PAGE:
• Lock-and-Load Montage: Before the first duel, Gutzon and the Kid are shown lovingly preparing their revolvers, oiling the cylinder and carefully loading each bullet into place.
  • Lost Him in a Card Game: When the Lady wakes up in the Kid's shop with no memory of how she got there, the Kid claims he won her in a game of poker. As the last thing she remembers is him puking and passing out behind the saloon, she is pretty sure he is lying.
  • Loved by All: The Kid is beloved by the townspeople, who view him as the hero who will defeat Herod. When he dies, the entire town is devastated and actually leave his body unmolested. Even Herod, the man who shot him and insulted and denied being his father all movie, walks away a clearly heartbroken man..
  • A MacGuffin Full of Money:
    • The big prize of the Quick Draw championship (that is held annually, no less) is $123,000. In 2017 dollars, this would equate to about $3 million— a ridiculous amount for a tiny non-mining town, no matter how rampant the corruption there is. Bonus points for storing this fortune in a single, prominent, unlocked chest, positioned on the table in the town's dirty, lowbrow saloon. (On that note, gun prices are also inflated: the Kid only shows his client a few rare and heavily customized pistols that cost up to $120... while a brand new factory revolver of the kind he himself uses would cost only three times as much as the "ridiculously" priced beat-up gun he offers Cort— just $15.)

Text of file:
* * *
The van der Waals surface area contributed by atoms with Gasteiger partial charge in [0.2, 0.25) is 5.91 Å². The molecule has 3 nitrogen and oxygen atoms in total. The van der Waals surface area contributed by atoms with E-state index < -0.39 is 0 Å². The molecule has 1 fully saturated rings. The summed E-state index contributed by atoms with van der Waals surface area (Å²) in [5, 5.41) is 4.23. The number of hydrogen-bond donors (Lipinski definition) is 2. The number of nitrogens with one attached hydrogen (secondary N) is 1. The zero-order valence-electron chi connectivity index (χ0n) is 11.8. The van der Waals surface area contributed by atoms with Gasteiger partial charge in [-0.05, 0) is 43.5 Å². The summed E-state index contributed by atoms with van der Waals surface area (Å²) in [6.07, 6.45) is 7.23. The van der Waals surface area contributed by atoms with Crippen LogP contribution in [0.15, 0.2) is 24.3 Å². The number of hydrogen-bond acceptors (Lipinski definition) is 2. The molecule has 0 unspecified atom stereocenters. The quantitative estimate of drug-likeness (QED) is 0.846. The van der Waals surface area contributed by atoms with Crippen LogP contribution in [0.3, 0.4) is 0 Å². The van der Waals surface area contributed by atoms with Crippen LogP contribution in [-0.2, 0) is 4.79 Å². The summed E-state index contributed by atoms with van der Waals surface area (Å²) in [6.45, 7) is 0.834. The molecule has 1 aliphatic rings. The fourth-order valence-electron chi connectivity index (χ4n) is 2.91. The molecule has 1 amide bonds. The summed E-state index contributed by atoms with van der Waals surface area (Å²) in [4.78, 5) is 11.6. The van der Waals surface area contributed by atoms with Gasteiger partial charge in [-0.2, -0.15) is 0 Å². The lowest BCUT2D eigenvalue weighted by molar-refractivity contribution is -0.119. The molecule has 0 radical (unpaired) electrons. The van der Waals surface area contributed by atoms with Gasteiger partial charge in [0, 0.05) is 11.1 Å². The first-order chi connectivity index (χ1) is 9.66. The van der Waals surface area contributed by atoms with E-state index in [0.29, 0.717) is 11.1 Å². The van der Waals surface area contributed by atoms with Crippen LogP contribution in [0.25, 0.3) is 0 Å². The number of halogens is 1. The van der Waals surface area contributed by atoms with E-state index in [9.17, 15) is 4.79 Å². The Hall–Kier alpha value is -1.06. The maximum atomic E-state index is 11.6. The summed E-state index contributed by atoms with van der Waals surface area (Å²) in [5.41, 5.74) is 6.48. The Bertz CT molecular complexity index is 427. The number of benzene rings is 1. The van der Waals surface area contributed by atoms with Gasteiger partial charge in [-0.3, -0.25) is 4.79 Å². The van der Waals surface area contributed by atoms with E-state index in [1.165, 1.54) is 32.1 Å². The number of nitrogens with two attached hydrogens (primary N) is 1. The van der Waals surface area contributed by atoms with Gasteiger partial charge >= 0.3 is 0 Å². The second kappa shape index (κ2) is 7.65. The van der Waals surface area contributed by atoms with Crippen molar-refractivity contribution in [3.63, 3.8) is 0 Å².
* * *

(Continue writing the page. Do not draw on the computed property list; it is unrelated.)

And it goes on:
• Justified in that Herod was a major outlaw and the money most likely is his accumulated loot. When announcing the prize, the saloon keeper says it's courtesy of Mr. Herod and Wells Fargo Bank, implying that at least some of it is proceeds of a robbery. The whole point of the competition seems to be that Herod counts on winning every year, and so is willing to put both his life and his fortune on the line. And it's implied he wins every year, so has never paid out the winnings.
    • As for The Kid's gun store prices, perhaps he simply has to charge ridiculously high due to his father's taxes. Earlier in the movie, it is stated Herod takes 50 cents from every dollar the town earns.
  • Made of Iron: Spotted Horse, who claims that he cannot be killed by a bullet, and technically lives up to the boast (it takes two).
  • Make an Example of Them: Herod figures out that Cantrell is a Professional Killer sent to assassinate him. When he issues his challenge, Herod says he intends to do this.
  • Mama's Baby, Papa's Maybe: Herod suspects that the Kid is his wife's child from her infidelity.
  • Meaningful Name: Herod is named after the Biblical tyrant. Ratsy looks like a rat.